I used to think that typos and grammatical errors were my fault. Diligently, I would go through a story, correcting and re-wording, until everything read perfectly.
Then I'd come back to the story some time later and find more typos and more laboured English. I used to think I simply missed them on previous read-throughs, but now I have realised that is not the answer.
The truth is that typos breed. They may well reproduce asexually, like a nematode worm or even do it via spores - put your checked manuscript next to a book with a bit of dodgy typography and next time you pick it up there'll be an apostrophe against a possessive it, an 'a' instead of an 'an' and even a 'their' when you're sure you wrote 'heterogenous'. Whatever the mechanism, they undoubtedly do it.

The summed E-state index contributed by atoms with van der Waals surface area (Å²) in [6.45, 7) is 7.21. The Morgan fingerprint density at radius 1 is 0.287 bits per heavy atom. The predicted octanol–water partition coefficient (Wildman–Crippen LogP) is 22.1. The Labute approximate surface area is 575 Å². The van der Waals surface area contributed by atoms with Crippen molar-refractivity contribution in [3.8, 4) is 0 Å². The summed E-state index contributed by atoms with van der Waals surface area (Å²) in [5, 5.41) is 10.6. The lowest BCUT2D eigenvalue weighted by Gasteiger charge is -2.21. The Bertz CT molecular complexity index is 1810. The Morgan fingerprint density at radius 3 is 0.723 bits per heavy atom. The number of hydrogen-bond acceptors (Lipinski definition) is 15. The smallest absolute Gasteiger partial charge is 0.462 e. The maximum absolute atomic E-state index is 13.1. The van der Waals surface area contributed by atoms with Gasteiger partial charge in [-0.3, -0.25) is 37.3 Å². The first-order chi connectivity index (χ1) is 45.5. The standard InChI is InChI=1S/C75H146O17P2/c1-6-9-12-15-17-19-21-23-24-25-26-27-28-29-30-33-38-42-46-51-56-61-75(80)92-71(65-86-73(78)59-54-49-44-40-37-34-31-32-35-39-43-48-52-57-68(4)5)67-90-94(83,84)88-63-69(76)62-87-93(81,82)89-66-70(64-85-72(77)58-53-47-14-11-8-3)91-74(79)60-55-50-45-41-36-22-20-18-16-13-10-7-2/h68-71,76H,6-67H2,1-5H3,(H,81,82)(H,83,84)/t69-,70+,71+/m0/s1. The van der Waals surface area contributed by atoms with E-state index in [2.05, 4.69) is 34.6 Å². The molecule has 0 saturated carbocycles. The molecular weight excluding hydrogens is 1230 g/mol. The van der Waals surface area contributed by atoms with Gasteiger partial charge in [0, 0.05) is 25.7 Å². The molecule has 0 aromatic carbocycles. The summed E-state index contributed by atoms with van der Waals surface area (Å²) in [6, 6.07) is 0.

Given this breakthrough in re-writing research, has anyone any suggestions for how to quell writing mistakes' reproductive instincts? Can they be neutered? Would writing at minus 100 degrees celsius do the trick? How about sealing up your word processor inside a bioprotective bubble?